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Apoplastic targeting of plant defensin MtDef4 confers strong resistance to leaf rust pathogen Puccinia triticina in transgenic wheat
J. KAUR (1), J. Fellers (2), T. Clemente (3), D. Shah (1). (1) Donald Danforth Plant Science Center, Saint Louis, MO, U.S.A.; (2) Dept. of Plant Pathology, Kansas State University, Manhattan, KS, U.S.A.; (3) Center for Biotechnology, University of Nebraska-Lincoln, Lincoln, NE, U.S.A.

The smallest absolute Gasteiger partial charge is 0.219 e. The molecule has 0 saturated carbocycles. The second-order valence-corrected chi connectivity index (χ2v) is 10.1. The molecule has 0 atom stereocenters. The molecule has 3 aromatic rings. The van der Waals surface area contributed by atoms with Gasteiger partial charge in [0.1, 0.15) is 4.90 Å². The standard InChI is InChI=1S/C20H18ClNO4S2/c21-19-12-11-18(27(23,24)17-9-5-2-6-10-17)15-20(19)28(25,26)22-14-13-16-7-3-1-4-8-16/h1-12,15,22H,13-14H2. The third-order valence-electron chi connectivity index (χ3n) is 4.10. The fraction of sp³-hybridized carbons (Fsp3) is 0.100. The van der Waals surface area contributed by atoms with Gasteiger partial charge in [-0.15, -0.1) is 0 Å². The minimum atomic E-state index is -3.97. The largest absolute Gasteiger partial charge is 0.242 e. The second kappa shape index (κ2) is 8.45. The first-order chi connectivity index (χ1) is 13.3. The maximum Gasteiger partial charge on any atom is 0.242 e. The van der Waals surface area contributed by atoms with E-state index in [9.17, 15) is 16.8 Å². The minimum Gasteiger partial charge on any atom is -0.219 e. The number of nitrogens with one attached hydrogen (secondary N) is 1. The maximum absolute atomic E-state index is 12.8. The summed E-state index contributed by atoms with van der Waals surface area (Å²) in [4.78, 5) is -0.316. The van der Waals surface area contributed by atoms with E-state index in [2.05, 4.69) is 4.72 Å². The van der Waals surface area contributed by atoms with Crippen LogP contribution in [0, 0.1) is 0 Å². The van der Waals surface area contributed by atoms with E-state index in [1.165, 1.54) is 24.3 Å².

Rust diseases caused by fungi of the order Pucciniales remain a major threat to global wheat production. Basidiomycete <i>Puccinia triticina</i>, an obligate biotroph causes leaf rust disease in wheat. Current disease management strategies involving the use of resistant wheat cultivars and fungicide application fail to provide complete resistance because of the rapid evolution of new virulent pathotypes. Genetic engineering of wheat using antifungal plant defensins can augment the current control strategies. MtDef4 is a 47 aa cysteine-rich defensin from <i>Medicago truncatula</i> with broad-spectrum antifungal activity. This plant defense effector protein contains an RxLR-like motif that is required for its entry into fungal cells. Expression of MtDef4 in the apoplast confers resistance to an obligate oomycete biotroph <i>Hyaloperonospora arabidopsidis </i>in transgenic <i>Arabidopsis</i>. We have generated transgenic wheat lines expressing apoplast-targeted MtDef4. Two of the four homozygous single-copy transgenic wheat lines showed strong resistance to <i>P. triticina </i>race MCPSS in the greenhouse, compared to non-transgenic controls. Histopathological observations and fungal gene expression profile data further support the resistance observed in transgenic wheat lines. This study demonstrates that expressing an apoplast-localized defensin is an effective strategy in providing resistance to a biotrophic basidiomycete fungal pathogen in transgenic wheat.

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